However, despite my hate, the stylus performs well. My only other complaint would be the thing that many other reviews have praised– the weight. Every review I’ve read have said that the stylus was weighted perfectly. It’s not. It’s too heavy. I like working with light pens, as I’ve found weighted items wears my wrist down and makes it hurt much much faster than a light pen would. The stylus is heavier than a normal stylus for the Intuos tablet, which is probably slightly only too heavy for me.

I’ve only used the Sketchbook Pro and Wacom’s own Bamboo app, but both have worked really well– much better than I was expecting. The Bamboo app in particular is very fascinating to use. While there are no layers, you can get some awesome effects by layering the highlighter tool using multiple colors. It would be difficult to do anything finished with the set up of the Bamboo app, but I do find the limited options frees me up a little? I know, my brain works weird.


There are a few down falls. In Sketchbook, I’m constantly trying to flip my pen over to erase, which doesn’t work– but that’s a habit from working on a Intuos tablet. I also don’t think extreme detail work is going to be possible. The nib and the limits of the iPad are going to hold you back. You can zoom in, but even then trying to zoom in you might accidentally place a mark instead of zoom. I use zoom a lot when I am working digitally, because I am used to doing fine detail work. You can do this with the Sketchbook program, but zooming in, I’ve noticed will up your lag time, if that’s something that bugs you (I could deal with it).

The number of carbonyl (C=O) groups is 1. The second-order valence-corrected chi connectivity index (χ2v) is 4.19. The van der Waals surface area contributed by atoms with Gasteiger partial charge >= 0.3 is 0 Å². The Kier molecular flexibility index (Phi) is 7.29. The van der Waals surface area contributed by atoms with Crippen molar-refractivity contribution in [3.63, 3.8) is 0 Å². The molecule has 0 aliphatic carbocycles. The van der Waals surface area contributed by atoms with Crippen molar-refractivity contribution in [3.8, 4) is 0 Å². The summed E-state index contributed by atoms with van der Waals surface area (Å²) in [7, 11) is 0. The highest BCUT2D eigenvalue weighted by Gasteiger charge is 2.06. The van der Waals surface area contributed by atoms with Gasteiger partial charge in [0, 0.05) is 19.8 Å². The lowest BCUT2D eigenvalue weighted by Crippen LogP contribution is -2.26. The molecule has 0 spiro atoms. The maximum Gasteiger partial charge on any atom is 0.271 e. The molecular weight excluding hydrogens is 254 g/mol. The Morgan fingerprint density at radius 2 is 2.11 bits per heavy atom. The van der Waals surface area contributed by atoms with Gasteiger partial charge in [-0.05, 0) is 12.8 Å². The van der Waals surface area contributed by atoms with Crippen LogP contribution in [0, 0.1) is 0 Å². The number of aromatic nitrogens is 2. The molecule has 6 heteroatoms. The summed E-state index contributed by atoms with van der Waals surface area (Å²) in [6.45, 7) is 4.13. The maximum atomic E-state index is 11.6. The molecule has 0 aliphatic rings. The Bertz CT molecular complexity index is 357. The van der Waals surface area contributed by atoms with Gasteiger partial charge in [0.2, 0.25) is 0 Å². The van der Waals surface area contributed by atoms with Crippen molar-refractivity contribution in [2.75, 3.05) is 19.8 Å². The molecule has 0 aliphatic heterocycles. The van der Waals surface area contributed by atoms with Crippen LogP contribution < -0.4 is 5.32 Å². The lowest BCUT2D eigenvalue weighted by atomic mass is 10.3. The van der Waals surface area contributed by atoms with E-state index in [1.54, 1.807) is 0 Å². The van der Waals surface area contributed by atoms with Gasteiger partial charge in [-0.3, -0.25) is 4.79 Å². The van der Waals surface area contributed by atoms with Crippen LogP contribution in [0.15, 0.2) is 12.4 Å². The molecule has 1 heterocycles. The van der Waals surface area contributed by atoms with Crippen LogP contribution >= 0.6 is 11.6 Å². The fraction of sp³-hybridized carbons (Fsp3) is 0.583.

An attempt at a finished product in Sketchbook Pro

But what about my biggest concern about making this dive– the lack of pressure sensitivity? My background in digital illustration started with an optical mouse, so not having pressure sensitivity was nothing new for me. It hasn’t really bugged me all that much. If I want a smaller or bigger point, I change the brush size– no muss no fuss. In fact, Sketchbook makes this really easy once you are used to using the palette tool. The lack of the sensitivity, in fact, has kind of showed me how much I don’t really use it in my digital illustrations as I should, to be honest, because I am adjusting the opacity and brush width just about as frequently. The only thing that is driving me mad is the soft tip on the stylus itself.
Can I sketch on the thing? You bet. Can I create a final product? Who knows. The more I work with it, the more comfortable I have gotten, but I’m still missing the fine tip precision of the Intuos pen. The soft nib on this stylus feels like a mushy thing I push against the screen that may or may not draw where I wanted it to.

Maybe all I need is more time…